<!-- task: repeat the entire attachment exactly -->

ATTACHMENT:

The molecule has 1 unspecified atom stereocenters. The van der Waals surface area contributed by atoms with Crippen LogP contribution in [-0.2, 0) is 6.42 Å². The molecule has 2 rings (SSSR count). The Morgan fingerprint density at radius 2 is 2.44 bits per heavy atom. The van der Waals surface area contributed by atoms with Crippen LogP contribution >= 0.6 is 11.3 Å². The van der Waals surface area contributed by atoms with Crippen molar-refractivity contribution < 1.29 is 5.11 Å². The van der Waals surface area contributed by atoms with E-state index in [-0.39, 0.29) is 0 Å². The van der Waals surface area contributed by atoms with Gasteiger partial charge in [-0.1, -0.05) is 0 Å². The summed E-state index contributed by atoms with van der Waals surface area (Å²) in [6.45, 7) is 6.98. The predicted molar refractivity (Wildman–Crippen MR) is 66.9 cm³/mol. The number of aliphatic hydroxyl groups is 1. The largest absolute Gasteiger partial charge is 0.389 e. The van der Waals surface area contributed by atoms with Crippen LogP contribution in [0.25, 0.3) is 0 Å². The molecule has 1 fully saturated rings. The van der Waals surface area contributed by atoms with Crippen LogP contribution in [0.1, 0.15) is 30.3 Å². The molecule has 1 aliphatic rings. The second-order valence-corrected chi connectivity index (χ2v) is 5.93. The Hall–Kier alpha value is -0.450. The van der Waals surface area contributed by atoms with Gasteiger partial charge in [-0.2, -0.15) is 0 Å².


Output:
The molecule has 1 unspecified atom stereocenters. The van der Waals surface area contributed by atoms with Crippen LogP contribution in [-0.2, 0) is 6.42 Å². The molecule has 2 rings (SSSR count). The Morgan fingerprint density at radius 2 is 2.44 bits per heavy atom. The van der Waals surface area contributed by atoms with Crippen LogP contribution >= 0.6 is 11.3 Å². The van der Waals surface area contributed by atoms with Crippen molar-refractivity contribution < 1.29 is 5.11 Å². The van der Waals surface area contributed by atoms with E-state index in [-0.39, 0.29) is 0 Å². The van der Waals surface area contributed by atoms with Gasteiger partial charge in [-0.1, -0.05) is 0 Å². The summed E-state index contributed by atoms with van der Waals surface area (Å²) in [6.45, 7) is 6.98. The predicted molar refractivity (Wildman–Crippen MR) is 66.9 cm³/mol. The number of aliphatic hydroxyl groups is 1. The largest absolute Gasteiger partial charge is 0.389 e. The van der Waals surface area contributed by atoms with Crippen LogP contribution in [0.25, 0.3) is 0 Å². The molecule has 1 fully saturated rings. The van der Waals surface area contributed by atoms with Crippen LogP contribution in [0.1, 0.15) is 30.3 Å². The molecule has 1 aliphatic rings. The second-order valence-corrected chi connectivity index (χ2v) is 5.93. The Hall–Kier alpha value is -0.450. The van der Waals surface area contributed by atoms with Gasteiger partial charge in [-0.2, -0.15) is 0 Å².